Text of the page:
Why we need to rip up the fire safety rule book

TODAY WE’LL get Dame Judith Hackitt’s interim report on building safety standards following last June’s Grenfell Tower fire in London. It’s expected to be damning of the current regulations and culture.

If I was in Dame Judith’s shoes, I’d send all the current regulations be sent to the incinerator.

The reason? The huge gap between what people SHOULD be doing regarding lighting and fire safety and what they actually ARE doing.

The recent LuxLive exhibition and conference had a special area devoted to emergency lighting. It was called the Escape Zone and I hosted and listened to two days of presentations and discussions. I also chaired the lively discussions and Q&A sessions.

Six months on from the Grenfell fire, many faciiities manager still don’t know their responsibilities for building safety Pic: Natalie Oxford

What struck me most was the gulf between the experts and the audience. There didn’t appear to be one person who was fully aware of their responsibilities and who had fulfilled them according to the current legislation.

Remember that the audience were interested in the topic and had made a special trip to learn more about emergency lighting. There were facilities managers, property owners, consulting engineers, electricians, maintenance engineers, landlords; just about everyone who might have an interest in emergency lighting.

I’m no expert in emergency lighting but it seems to me that the root cause of the problem is the Regulatory Reform Order of 2005. Previous to this, the local fire authority would issue a fire certificate and a fireman or fire engineer would assess a building and determine that the lighting, signage, escape routes were safe. I.e. it was a professional who had almost daily experience of fires and escape methods who determined the risk and issues involved.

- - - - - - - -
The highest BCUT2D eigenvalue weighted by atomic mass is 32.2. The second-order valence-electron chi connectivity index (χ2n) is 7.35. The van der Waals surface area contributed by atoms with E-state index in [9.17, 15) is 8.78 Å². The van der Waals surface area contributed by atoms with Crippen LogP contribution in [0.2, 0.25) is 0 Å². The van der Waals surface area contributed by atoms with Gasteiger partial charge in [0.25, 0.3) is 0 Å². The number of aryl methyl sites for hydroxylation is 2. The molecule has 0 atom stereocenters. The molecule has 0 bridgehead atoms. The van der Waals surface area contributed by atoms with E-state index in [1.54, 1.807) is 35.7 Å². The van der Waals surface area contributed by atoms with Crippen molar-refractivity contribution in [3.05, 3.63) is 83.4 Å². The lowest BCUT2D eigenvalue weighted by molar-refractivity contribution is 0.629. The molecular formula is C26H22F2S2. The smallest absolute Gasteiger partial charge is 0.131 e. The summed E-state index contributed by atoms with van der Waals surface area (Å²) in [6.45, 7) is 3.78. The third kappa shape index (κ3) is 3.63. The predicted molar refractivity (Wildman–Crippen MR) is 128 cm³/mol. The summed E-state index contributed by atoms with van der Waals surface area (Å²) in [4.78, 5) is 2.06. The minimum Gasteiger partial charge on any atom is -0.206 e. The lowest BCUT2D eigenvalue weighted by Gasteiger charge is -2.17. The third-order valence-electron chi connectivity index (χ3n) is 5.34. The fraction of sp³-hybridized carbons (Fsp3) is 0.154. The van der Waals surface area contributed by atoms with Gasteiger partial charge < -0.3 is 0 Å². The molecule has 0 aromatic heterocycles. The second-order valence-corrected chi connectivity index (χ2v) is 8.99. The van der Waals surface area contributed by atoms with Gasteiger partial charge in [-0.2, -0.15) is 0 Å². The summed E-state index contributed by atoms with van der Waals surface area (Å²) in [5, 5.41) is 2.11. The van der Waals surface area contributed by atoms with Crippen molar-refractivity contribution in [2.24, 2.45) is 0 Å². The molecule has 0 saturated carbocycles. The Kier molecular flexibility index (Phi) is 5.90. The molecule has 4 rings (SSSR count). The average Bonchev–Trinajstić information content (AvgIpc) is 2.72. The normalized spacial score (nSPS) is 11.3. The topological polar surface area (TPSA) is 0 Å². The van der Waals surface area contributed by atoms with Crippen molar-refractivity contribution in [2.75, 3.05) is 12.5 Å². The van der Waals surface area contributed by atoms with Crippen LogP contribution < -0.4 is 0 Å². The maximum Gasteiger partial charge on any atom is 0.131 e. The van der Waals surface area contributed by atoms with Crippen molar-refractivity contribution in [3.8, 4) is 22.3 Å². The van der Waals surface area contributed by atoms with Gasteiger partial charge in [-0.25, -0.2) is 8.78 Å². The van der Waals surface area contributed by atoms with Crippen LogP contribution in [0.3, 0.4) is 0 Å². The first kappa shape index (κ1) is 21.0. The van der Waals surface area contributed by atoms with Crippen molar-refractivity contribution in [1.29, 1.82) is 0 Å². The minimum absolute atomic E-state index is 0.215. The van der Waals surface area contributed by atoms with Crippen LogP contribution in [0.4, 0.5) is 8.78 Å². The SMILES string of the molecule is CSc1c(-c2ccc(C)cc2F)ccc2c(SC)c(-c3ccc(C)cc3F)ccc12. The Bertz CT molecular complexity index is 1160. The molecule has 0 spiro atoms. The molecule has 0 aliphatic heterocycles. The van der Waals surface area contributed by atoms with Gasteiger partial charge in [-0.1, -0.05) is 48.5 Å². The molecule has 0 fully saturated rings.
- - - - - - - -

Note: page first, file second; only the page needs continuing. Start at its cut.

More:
The RRO changed all that. Now, the building must have a ‘responsible person’, who doesn’t have to be a fire expert. They are responsible for the fire safety aspects of the building. The essence of the RRO is that a fire risk assessment should be undertaken and a fire safety report is issued. The fire fafety report will include details – including up to date drawings – of the emergency lighting as well as designated escape routes.

It is quite likely that the responsible person will delegate this task to someone else to do the assessment and write the report. In principle, this would be someone who is an expert in the field of fire safety but, since the profession is not regulated, anyone can set themselves up as a fire safety expert. It is only in a court case that their competency could be challenged.

The most worrying aspect of all this is that whenever we asked the audience, typically around 60 people at any one time, who had seen the fire risk assessment and up to date drawings for their buildings, not one said they had.

Just think. Of all the people who came and listened to the sessions, we couldn’t find one who fully knew their responsibilities or who had seen up-to-date fire documentation for their building.

When we asked a similar question about whether the office layouts or corridors had changed and the fire risk assessment drawings been updated, again we got a similar answer.

Personally, I don’t blame the audience for this. After all, they came to learn.

Maybe we should blame the legislation which uses woolly words like ‘responsible’, ‘competent’, ‘risk assessment’ and puts the onus on a non-specialist for what might be a life or death situation.